Thought I’d note down a few of my discoveries pertinent to organising a shared co-working space as they may be useful to other people. Treat the picture above as a clue. I am, quite clearly NOT a commercial property solicitor, tax accountant or small business advisor so for Christ’s sake get independent advice specific to you. Seriously dude, I just spent a week writing about goblin mythology in Spain.
You’d think a space you’re paying for can be used by anyone you want to let through the door, but this isn’t the case. Lease terms will vary and although you might be able to negotiate, you might not.
I very much wanted to have the lease in my name, not least as I am a control freak, and I also suspected it might make some elements of admin easier. I was happy to arrange to sub-let the space to the other guys and anyone else who comes along, Tralee tralaa! Imagine me as that Sound of Woman nun running through the mountains chucking doves at people… but it transpired that the lease is very clear that subletting isn’t allowed. This pissed on my doves; truly a great pity. Piss-soaked doves are always a hindrance.
After a little diversion where we tried to get the solicitor to include a sub-letting clause, (and whereupon I think they decided I was it was too much trouble for what is essentially a room the size of a bathroom) we changed the lease to be in all of our names. Much back and forth but it’s all done. This means we three can all share the space but unfortunately no one else can at the moment. This won’t rule out the ideas we have had for doing something along these lines in the future. One thing at a time though.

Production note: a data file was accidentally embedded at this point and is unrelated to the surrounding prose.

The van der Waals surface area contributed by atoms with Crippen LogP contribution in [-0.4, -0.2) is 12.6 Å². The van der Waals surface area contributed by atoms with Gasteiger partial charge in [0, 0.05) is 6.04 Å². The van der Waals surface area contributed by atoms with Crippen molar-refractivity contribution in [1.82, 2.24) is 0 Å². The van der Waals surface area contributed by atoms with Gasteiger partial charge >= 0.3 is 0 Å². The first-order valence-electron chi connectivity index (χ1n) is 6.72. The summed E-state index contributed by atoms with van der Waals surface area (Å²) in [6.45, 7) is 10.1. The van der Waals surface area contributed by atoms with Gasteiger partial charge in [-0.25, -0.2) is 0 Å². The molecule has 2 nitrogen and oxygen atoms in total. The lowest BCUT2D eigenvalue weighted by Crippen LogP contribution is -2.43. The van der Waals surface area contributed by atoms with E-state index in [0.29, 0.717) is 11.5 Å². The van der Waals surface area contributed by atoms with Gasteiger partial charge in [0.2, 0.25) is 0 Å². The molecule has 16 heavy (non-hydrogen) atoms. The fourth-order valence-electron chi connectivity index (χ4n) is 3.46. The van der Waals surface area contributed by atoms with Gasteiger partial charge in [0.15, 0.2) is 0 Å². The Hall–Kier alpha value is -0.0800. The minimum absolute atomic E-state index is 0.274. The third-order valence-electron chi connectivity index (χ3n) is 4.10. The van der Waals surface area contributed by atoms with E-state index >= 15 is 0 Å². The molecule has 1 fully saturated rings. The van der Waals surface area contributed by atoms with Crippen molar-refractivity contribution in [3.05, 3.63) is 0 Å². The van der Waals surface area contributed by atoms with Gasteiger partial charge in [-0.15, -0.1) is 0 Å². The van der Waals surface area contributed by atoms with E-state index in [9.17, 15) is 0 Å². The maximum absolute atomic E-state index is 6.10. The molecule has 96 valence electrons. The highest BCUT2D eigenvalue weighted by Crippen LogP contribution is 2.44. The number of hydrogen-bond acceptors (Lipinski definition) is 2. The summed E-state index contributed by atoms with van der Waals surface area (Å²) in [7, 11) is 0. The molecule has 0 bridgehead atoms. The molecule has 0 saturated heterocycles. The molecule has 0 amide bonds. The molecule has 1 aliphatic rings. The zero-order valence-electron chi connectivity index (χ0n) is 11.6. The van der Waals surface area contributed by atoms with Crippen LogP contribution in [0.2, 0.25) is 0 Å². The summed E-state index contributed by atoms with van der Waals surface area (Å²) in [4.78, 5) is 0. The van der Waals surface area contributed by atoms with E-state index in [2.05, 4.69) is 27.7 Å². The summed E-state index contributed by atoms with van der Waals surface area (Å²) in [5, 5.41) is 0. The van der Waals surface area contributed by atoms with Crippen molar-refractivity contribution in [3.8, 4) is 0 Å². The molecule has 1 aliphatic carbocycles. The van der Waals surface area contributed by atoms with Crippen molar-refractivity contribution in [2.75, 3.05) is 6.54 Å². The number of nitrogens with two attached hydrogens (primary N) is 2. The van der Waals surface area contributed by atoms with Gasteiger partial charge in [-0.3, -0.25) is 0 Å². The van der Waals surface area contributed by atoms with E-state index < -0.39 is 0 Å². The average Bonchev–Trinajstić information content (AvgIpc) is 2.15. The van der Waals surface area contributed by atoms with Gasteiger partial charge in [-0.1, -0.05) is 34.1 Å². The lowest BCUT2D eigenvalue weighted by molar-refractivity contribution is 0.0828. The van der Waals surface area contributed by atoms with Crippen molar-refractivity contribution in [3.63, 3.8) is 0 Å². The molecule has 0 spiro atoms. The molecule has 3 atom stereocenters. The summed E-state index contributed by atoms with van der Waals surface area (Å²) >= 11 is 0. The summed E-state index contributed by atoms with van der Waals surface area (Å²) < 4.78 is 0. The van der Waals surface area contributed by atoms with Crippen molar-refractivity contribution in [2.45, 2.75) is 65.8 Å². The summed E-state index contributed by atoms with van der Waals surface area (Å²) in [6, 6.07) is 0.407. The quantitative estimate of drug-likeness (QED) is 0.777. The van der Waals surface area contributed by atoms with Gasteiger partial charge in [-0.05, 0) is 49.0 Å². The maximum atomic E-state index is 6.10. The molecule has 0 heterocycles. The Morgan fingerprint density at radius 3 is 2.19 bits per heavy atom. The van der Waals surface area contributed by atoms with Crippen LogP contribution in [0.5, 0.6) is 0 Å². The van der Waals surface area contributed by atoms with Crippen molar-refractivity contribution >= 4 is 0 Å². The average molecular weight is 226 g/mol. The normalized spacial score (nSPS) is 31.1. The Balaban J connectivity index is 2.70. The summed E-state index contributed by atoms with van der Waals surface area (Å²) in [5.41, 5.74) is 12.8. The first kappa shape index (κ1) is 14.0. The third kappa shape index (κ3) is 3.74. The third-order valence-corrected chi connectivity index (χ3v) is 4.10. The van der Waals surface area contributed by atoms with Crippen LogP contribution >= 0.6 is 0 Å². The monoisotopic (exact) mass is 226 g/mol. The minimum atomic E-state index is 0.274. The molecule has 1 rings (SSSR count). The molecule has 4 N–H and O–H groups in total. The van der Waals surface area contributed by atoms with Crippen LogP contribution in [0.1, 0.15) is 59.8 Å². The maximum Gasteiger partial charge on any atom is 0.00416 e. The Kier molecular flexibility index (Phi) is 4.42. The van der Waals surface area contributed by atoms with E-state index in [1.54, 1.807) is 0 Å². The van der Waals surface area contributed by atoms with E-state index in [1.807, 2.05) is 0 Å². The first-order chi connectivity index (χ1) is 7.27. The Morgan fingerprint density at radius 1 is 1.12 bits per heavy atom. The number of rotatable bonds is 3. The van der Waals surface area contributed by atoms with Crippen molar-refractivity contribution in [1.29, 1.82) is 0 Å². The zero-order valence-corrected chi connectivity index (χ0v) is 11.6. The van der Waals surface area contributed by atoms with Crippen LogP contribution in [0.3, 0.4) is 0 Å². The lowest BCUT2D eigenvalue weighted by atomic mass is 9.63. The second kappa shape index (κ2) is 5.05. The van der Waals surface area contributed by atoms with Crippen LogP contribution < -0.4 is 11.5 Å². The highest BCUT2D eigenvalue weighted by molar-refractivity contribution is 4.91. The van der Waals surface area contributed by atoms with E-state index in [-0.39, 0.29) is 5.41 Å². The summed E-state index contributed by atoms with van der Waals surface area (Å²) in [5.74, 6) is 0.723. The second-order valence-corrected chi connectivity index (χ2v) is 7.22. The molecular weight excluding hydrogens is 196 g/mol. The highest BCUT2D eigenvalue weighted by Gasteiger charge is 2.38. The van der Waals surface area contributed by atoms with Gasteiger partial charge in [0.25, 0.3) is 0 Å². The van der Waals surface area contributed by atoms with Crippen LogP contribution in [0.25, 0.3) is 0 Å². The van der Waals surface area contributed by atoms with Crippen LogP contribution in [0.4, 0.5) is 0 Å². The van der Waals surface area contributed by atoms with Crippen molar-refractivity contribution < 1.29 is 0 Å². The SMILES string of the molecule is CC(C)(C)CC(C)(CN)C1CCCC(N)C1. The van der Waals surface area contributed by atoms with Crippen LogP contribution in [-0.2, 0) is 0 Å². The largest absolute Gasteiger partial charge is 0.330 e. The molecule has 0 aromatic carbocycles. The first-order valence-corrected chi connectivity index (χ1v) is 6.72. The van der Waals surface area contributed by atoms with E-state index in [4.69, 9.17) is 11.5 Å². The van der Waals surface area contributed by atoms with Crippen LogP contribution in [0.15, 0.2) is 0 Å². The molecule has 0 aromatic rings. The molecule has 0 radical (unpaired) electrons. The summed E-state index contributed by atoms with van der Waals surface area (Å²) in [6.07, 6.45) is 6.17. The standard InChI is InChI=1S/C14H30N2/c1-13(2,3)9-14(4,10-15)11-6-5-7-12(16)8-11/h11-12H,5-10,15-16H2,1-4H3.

So anyway! We’re all on the lease. That’s cool. We got a nice picture of us all signing the document nervously, whilst some dude rapped at us. Well this is Digbeth.
2. Business Rates
If the space is an office, i.e. not a residential property, then it will be liable for business rates. You might be able to get an exemption but how long that lasts is uncertain.
Even weeny offices are liable for business rates. As I understand it, this relates to the type of building they are not what you plan to do inside. If you wanted to rent an office to hide some items in just to piss off an enemy, and didn’t even plan to stick around to gloat at the items, the space is still liable for business rates.
In case this is already too technical (I had no idea really) business rates are like council tax. The office we are renting has a “rateable value” of 2,400 a year. This isn’t the business rates though. It’s like the “Band” of your council tax. There’s a kooky little calculation which magically turns that figure into 1,000 a year which is the bit Birmingham City Council would be expecting on a direct debit.
Fortunately if the office is the only one you’re renting, and it really is titchy tiny (technical terms here), you might be able to apply for a small business exemption through your local council which makes the figure to pay nil. Or it does until the law changes in March 2015 when the whole nil thing might be revoked. Something to look forward to there. Anyway. I’ve got the paperwork in for the exemption so hopefully that’s that for now.